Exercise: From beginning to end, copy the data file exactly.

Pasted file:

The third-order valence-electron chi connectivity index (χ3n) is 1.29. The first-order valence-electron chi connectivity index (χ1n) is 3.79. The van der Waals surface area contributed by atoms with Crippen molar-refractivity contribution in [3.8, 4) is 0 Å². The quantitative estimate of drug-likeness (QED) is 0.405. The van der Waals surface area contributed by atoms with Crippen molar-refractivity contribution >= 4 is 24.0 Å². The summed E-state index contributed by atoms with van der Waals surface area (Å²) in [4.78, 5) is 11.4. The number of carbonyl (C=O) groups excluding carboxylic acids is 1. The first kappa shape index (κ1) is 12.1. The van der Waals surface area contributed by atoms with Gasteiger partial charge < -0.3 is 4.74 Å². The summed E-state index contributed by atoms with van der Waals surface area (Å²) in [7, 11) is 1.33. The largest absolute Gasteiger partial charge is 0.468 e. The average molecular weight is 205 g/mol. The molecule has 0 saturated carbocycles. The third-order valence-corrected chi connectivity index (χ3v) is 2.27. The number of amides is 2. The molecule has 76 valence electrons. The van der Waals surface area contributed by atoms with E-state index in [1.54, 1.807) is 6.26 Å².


The third-order valence-electron chi connectivity index (χ3n) is 1.29. The first-order valence-electron chi connectivity index (χ1n) is 3.79. The van der Waals surface area contributed by atoms with Crippen molar-refractivity contribution in [3.8, 4) is 0 Å². The quantitative estimate of drug-likeness (QED) is 0.405. The van der Waals surface area contributed by atoms with Crippen molar-refractivity contribution >= 4 is 24.0 Å². The summed E-state index contributed by atoms with van der Waals surface area (Å²) in [4.78, 5) is 11.4. The number of carbonyl (C=O) groups excluding carboxylic acids is 1. The first kappa shape index (κ1) is 12.1. The van der Waals surface area contributed by atoms with Gasteiger partial charge < -0.3 is 4.74 Å². The summed E-state index contributed by atoms with van der Waals surface area (Å²) in [7, 11) is 1.33. The largest absolute Gasteiger partial charge is 0.468 e. The average molecular weight is 205 g/mol. The molecule has 0 saturated carbocycles. The third-order valence-corrected chi connectivity index (χ3v) is 2.27. The number of amides is 2. The molecule has 76 valence electrons. The van der Waals surface area contributed by atoms with E-state index in [1.54, 1.807) is 6.26 Å².